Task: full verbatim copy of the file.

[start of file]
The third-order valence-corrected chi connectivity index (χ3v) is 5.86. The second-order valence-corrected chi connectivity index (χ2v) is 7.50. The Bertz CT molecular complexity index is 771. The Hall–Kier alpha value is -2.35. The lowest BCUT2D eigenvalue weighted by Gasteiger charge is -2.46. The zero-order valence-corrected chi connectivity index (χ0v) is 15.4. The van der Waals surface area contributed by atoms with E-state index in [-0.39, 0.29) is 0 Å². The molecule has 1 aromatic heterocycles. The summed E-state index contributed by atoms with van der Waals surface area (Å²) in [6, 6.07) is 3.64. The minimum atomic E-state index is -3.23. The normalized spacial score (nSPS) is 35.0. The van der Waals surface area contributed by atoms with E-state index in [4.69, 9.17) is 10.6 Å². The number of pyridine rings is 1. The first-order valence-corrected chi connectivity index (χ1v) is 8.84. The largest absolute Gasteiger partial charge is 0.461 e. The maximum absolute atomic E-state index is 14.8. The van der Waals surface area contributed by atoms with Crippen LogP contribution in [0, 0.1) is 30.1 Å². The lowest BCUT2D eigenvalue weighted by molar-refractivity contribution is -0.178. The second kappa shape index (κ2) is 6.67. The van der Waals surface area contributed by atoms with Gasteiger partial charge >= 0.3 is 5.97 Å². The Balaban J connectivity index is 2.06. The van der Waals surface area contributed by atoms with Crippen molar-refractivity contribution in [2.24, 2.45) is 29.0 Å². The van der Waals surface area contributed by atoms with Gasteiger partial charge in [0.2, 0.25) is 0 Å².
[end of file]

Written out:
The third-order valence-corrected chi connectivity index (χ3v) is 5.86. The second-order valence-corrected chi connectivity index (χ2v) is 7.50. The Bertz CT molecular complexity index is 771. The Hall–Kier alpha value is -2.35. The lowest BCUT2D eigenvalue weighted by Gasteiger charge is -2.46. The zero-order valence-corrected chi connectivity index (χ0v) is 15.4. The van der Waals surface area contributed by atoms with E-state index in [-0.39, 0.29) is 0 Å². The molecule has 1 aromatic heterocycles. The summed E-state index contributed by atoms with van der Waals surface area (Å²) in [6, 6.07) is 3.64. The minimum atomic E-state index is -3.23. The normalized spacial score (nSPS) is 35.0. The van der Waals surface area contributed by atoms with E-state index in [4.69, 9.17) is 10.6 Å². The number of pyridine rings is 1. The first-order valence-corrected chi connectivity index (χ1v) is 8.84. The largest absolute Gasteiger partial charge is 0.461 e. The maximum absolute atomic E-state index is 14.8. The van der Waals surface area contributed by atoms with Crippen LogP contribution in [0, 0.1) is 30.1 Å². The lowest BCUT2D eigenvalue weighted by molar-refractivity contribution is -0.178. The second kappa shape index (κ2) is 6.67. The van der Waals surface area contributed by atoms with Gasteiger partial charge >= 0.3 is 5.97 Å². The Balaban J connectivity index is 2.06. The van der Waals surface area contributed by atoms with Crippen molar-refractivity contribution in [2.24, 2.45) is 29.0 Å². The van der Waals surface area contributed by atoms with Gasteiger partial charge in [0.2, 0.25) is 0 Å².